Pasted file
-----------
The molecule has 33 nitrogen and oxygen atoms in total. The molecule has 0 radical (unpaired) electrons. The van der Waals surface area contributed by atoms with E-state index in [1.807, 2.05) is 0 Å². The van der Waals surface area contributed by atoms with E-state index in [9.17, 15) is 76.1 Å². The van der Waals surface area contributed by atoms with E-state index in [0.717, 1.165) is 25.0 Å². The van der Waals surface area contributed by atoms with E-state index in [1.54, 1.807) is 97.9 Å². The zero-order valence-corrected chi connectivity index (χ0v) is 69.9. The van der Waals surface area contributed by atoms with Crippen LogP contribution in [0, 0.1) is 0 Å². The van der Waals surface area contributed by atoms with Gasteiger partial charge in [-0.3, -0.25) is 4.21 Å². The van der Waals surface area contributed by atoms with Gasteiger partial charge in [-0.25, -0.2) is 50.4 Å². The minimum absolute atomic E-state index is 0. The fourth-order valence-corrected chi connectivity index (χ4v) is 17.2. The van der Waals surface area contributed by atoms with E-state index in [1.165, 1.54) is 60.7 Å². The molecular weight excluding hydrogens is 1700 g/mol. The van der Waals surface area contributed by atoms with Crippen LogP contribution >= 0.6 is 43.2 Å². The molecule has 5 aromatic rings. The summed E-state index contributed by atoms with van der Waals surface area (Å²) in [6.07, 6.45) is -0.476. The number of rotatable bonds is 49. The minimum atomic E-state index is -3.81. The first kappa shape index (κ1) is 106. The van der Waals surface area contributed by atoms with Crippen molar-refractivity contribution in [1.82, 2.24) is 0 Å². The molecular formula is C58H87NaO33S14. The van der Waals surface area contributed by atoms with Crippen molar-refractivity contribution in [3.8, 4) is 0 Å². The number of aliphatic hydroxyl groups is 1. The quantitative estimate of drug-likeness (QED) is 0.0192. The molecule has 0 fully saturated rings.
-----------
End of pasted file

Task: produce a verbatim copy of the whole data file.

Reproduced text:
The molecule has 33 nitrogen and oxygen atoms in total. The molecule has 0 radical (unpaired) electrons. The van der Waals surface area contributed by atoms with E-state index in [1.807, 2.05) is 0 Å². The van der Waals surface area contributed by atoms with E-state index in [9.17, 15) is 76.1 Å². The van der Waals surface area contributed by atoms with E-state index in [0.717, 1.165) is 25.0 Å². The van der Waals surface area contributed by atoms with E-state index in [1.54, 1.807) is 97.9 Å². The zero-order valence-corrected chi connectivity index (χ0v) is 69.9. The van der Waals surface area contributed by atoms with Crippen LogP contribution in [0, 0.1) is 0 Å². The van der Waals surface area contributed by atoms with Gasteiger partial charge in [-0.3, -0.25) is 4.21 Å². The van der Waals surface area contributed by atoms with Gasteiger partial charge in [-0.25, -0.2) is 50.4 Å². The minimum absolute atomic E-state index is 0. The fourth-order valence-corrected chi connectivity index (χ4v) is 17.2. The van der Waals surface area contributed by atoms with E-state index in [1.165, 1.54) is 60.7 Å². The molecular weight excluding hydrogens is 1700 g/mol. The van der Waals surface area contributed by atoms with Crippen LogP contribution >= 0.6 is 43.2 Å². The molecule has 5 aromatic rings. The summed E-state index contributed by atoms with van der Waals surface area (Å²) in [6.07, 6.45) is -0.476. The number of rotatable bonds is 49. The minimum atomic E-state index is -3.81. The first kappa shape index (κ1) is 106. The van der Waals surface area contributed by atoms with Crippen molar-refractivity contribution in [1.82, 2.24) is 0 Å². The molecular formula is C58H87NaO33S14. The van der Waals surface area contributed by atoms with Crippen molar-refractivity contribution in [3.8, 4) is 0 Å². The number of aliphatic hydroxyl groups is 1. The quantitative estimate of drug-likeness (QED) is 0.0192. The molecule has 0 fully saturated rings.